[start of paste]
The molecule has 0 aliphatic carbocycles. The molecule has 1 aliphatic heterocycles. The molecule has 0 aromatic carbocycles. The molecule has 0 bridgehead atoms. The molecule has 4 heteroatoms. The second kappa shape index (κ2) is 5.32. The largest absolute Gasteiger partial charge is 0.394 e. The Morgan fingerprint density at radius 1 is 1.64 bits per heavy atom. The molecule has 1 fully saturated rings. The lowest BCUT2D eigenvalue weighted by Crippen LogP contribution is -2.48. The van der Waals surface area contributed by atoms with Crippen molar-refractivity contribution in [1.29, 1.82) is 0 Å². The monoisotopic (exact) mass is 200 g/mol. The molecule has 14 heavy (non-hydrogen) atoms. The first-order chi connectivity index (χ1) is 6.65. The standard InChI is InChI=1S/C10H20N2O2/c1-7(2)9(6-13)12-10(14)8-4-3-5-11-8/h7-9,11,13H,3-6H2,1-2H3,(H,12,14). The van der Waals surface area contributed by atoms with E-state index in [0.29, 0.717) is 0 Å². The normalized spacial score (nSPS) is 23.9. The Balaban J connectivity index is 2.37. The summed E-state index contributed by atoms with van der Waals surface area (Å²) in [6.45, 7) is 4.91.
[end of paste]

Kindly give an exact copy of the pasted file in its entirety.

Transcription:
The molecule has 0 aliphatic carbocycles. The molecule has 1 aliphatic heterocycles. The molecule has 0 aromatic carbocycles. The molecule has 0 bridgehead atoms. The molecule has 4 heteroatoms. The second kappa shape index (κ2) is 5.32. The largest absolute Gasteiger partial charge is 0.394 e. The Morgan fingerprint density at radius 1 is 1.64 bits per heavy atom. The molecule has 1 fully saturated rings. The lowest BCUT2D eigenvalue weighted by Crippen LogP contribution is -2.48. The van der Waals surface area contributed by atoms with Crippen molar-refractivity contribution in [1.29, 1.82) is 0 Å². The monoisotopic (exact) mass is 200 g/mol. The molecule has 14 heavy (non-hydrogen) atoms. The first-order chi connectivity index (χ1) is 6.65. The standard InChI is InChI=1S/C10H20N2O2/c1-7(2)9(6-13)12-10(14)8-4-3-5-11-8/h7-9,11,13H,3-6H2,1-2H3,(H,12,14). The van der Waals surface area contributed by atoms with E-state index in [0.29, 0.717) is 0 Å². The normalized spacial score (nSPS) is 23.9. The Balaban J connectivity index is 2.37. The summed E-state index contributed by atoms with van der Waals surface area (Å²) in [6.45, 7) is 4.91.